Galveston’s Wagon Bridge

 Galveston’s Wagon Bridge
1893 Wagon Bridge [image courtesy of the Galveston and Texas History Center].

During the month of November, Rosenberg Library exhibited items related to the historic wagon bridge which connected Galveston to the mainland during the late 19th century. Hailed as “the longest bridge exclusively for wagons in the world” at the time of its construction in 1893, the wagon bridge provided a route for farmers on the mainland to sell their produce to island residents. Despite its solid steel and concrete design, the wagon bridge was destroyed by the 1900 Storm and was never replaced. On display were photos of the bridge and a ribbon badge worn during the extravagant opening celebrations held in November of 1893.

A Bridge for Wagons

The first bridge connecting the island of Galveston to the mainland was a railroad bridge completed in 1860. This bridge was lost during a subsequent hurricane, but additional railroad bridges were built in 1869 and in 1877. All of these bridges were simple timber trestles. In 1893, a new bridge was constructed — but this one was for the use of horse-drawn wagons.

Unlike the wooden railroad bridges, the 2-mile wagon bridge was constructed with 80-foot long steel truss spans on concrete piers. While the design was structurally solid, it came at a premium cost. Funded through a public tax increase, the bridge project was unpopular with many residents who felt the limited usership did not justify the price. Local business leaders, however, saw it as opportunity for mainland farmers to reach markets in Galveston. They also hoped that it would encourage development of farming communities in the region.

The Opening Celebration

In an effort to improve the public’s perception of the bridge and to build excitement about its construction, the Chamber of Commerce appointed a committee to host a celebration marking the bridge’s formal opening. Chamber Secretary C.H. McMaster took charge, and after months of careful planning, the elaborate affair was scheduled for mid-November 1893. Every effort was made to make it a fun and joyous celebration for the community.

The opening day included a formal dedication of the bridge with the Galveston mayor and the county judge present, along with a representative of the general contractor. All incoming wagons were invited to join a street parade along with the Galveston Artillery, brass bands from Hitchcock and Alvin, and the Galveston Fire Department.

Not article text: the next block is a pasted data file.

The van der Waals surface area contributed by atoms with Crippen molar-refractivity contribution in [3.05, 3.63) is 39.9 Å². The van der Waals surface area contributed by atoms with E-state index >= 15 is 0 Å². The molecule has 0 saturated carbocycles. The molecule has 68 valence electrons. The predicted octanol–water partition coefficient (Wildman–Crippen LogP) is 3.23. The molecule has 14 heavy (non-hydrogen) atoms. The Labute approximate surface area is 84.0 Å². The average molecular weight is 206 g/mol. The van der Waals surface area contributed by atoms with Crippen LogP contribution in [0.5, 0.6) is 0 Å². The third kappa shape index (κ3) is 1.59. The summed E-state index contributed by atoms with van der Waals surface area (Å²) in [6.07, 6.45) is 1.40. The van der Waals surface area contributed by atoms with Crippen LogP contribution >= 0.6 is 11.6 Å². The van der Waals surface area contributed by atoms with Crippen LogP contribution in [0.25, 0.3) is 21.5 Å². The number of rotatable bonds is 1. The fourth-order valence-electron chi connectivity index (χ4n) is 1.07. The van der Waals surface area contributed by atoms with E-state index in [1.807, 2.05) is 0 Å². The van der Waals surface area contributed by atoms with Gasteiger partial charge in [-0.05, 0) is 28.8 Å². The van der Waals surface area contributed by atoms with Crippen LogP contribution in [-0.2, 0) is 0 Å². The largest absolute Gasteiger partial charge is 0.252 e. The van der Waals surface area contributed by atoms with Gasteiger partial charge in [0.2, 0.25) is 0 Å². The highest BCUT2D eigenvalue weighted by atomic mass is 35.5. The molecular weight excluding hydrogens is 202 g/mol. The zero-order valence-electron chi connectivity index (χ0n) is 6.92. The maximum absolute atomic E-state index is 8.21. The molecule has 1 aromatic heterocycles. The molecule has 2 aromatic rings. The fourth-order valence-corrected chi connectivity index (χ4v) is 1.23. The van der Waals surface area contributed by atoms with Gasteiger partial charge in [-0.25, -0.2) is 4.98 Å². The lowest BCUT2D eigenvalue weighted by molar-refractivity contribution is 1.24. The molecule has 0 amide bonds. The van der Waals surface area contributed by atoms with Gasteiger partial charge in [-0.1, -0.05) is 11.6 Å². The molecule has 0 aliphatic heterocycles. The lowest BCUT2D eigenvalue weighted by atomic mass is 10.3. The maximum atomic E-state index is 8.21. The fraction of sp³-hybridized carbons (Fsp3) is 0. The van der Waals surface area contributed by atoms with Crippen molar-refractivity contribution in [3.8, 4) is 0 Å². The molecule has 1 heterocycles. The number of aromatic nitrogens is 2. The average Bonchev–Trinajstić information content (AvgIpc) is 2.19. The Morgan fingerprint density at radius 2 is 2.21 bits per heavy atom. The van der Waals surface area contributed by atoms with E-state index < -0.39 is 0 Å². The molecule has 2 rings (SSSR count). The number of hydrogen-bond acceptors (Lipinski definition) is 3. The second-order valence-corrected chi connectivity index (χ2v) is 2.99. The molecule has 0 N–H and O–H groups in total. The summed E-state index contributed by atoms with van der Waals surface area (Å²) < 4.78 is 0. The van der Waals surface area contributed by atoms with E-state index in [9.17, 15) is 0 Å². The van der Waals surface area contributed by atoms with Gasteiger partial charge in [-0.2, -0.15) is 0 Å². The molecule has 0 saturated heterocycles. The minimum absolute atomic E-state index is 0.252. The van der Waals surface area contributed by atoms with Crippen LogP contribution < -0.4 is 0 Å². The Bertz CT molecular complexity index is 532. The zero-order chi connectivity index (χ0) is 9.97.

Numerous prizes were awarded to parade participants including a lot of land at Virginia Point, a new saddle, a rifle, a cook stove, a diamond ring, and even a set of gold false teeth valued at $50. Local merchants donated the gifts for the winners of various categories such as “best native winemaker,” “sweetest honey,” “prettiest baby,” and “oldest farmer’s wife.” The parade concluded with a procession to the Beach Hotel where a fireworks display wowed the crowd.

Day two included cruises along the wharves onboard steamships departing from Kuhn’s Wharf. The public was invited to watch rescue demonstrations by local firefighters and by the marine lifesaving crew. Afterwards, an oyster roast was held at Woollam’s Lake.

With all of the work and expense that went into building Galveston’s wagon bridge, it sadly had a very short life. Just seven years after it opened to such great fanfare, the bridge was washed away during the devastating hurricane of September 8, 1900. It was never rebuilt.

About C.H. McMaster

Charles Henry McMaster war born in Dubuque, Iowa in 1859. After the early death of his father, McMaster became a “bundle boy” for a local timber factory, tying together bundles of split wood to sell. He earned $3.50 a week and helped support the family. As a young adult, McMaster relocated to Minnesota and later to Colorado where he worked for a glass company. During the late 19th century, he moved again to Galveston, where he was summoned to serve as secretary for the Chamber of Commerce (which was at the time located in the old Tremont Hotel). After seven years as secretary, he eventually assumed the role of Chamber President.

McMaster also became involved in local politics and was elected as an alderman for the city, a position which he held at the time of the 1900 Storm. He was one of the last aldermen to serve before the city adopted the commission form of government. It was around the same time that McMaster bought the majority share of The Galveston Tribune and became its publisher. He owned the newspaper for two decades years until his retirement in 1920.

C.H. McMaster relocated to Mineral Wells, Texas where he died in 1943 at age 84. His obituary recognized his early involvement with the Home Protective League, an organization which sought to remove saloons in residential areas of Galveston and to prohibit liquor sales by neighborhood grocers.

Past Treasures